Hurricane Fabio continues to be the big tropical newsmaker in the Eastern Pacific, while the Central Pacific Hurricane Center is tracking the remnants of Hurricane Emilia. Both storms were captured on one satellite image from NOAA's GOES-15 satellite on July 16.
Meanwhile, the showstopper continues to be Hurricane Fabio, although now weaker than it was over the weekend. Fabio is in the daylight and is shown in GOES-15 visible imagery. Both the infrared and visible imagery were combined by NASA's GOES Project, located at the NASA Goddard Space Flight Center in Greenbelt, Md. NOAA manages the GOES satellites, but NASA's GOES project creates images and animations.
At 11 a.m. EDT on July 16, Fabio took a northwesterly turn. Fabio is now headed northwest at 8 mph (13 kmh) and is expected to turn to the north over the next couple of days, according to the National Hurricane Center. Fabio is also moving into cooler waters which is expected to weaken the tropical cyclone down to depression status. Fabio's maximum sustained winds were still near 75 mph (120 kmh) at 11 a.m. EDT. Fabio was centered near 18.9 North and 119.9 West, about 700 miles (1,130 km) west-southwest of the southern tip of Baja California.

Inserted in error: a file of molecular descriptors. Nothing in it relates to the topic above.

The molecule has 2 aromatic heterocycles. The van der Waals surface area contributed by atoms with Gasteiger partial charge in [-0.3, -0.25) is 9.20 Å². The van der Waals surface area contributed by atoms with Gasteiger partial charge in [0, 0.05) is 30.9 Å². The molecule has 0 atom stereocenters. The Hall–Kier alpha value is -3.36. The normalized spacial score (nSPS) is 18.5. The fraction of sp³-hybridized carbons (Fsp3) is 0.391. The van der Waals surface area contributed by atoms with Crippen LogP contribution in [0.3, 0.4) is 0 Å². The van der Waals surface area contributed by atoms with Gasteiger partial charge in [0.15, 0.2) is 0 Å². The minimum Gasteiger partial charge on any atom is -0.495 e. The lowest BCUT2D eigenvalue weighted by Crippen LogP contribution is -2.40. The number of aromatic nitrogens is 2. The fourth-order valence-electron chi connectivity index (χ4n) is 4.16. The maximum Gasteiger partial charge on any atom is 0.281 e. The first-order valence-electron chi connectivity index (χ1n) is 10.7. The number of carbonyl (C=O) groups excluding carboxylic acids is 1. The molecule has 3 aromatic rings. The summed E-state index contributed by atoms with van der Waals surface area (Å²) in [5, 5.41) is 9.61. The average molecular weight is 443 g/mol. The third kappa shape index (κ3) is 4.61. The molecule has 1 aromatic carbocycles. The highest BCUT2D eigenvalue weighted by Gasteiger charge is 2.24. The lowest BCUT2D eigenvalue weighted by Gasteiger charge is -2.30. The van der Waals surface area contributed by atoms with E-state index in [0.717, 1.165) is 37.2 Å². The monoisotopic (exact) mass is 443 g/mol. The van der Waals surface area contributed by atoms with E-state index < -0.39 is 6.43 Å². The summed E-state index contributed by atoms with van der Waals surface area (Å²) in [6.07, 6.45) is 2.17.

As Fabio continues to move closer to Baja California, ocean swells and rip currents are a concern along the coast there as well as in southern California.
NASA Goddard Space Flight Center
NASA Goddard Space Flight Center enables NASA’s mission through four scientific endeavors: Earth Science, Heliophysics, Solar System Exploration, and Astrophysics. Goddard plays a leading role in NASA’s accomplishments by contributing compelling scientific knowledge to advance the Agency’s mission.
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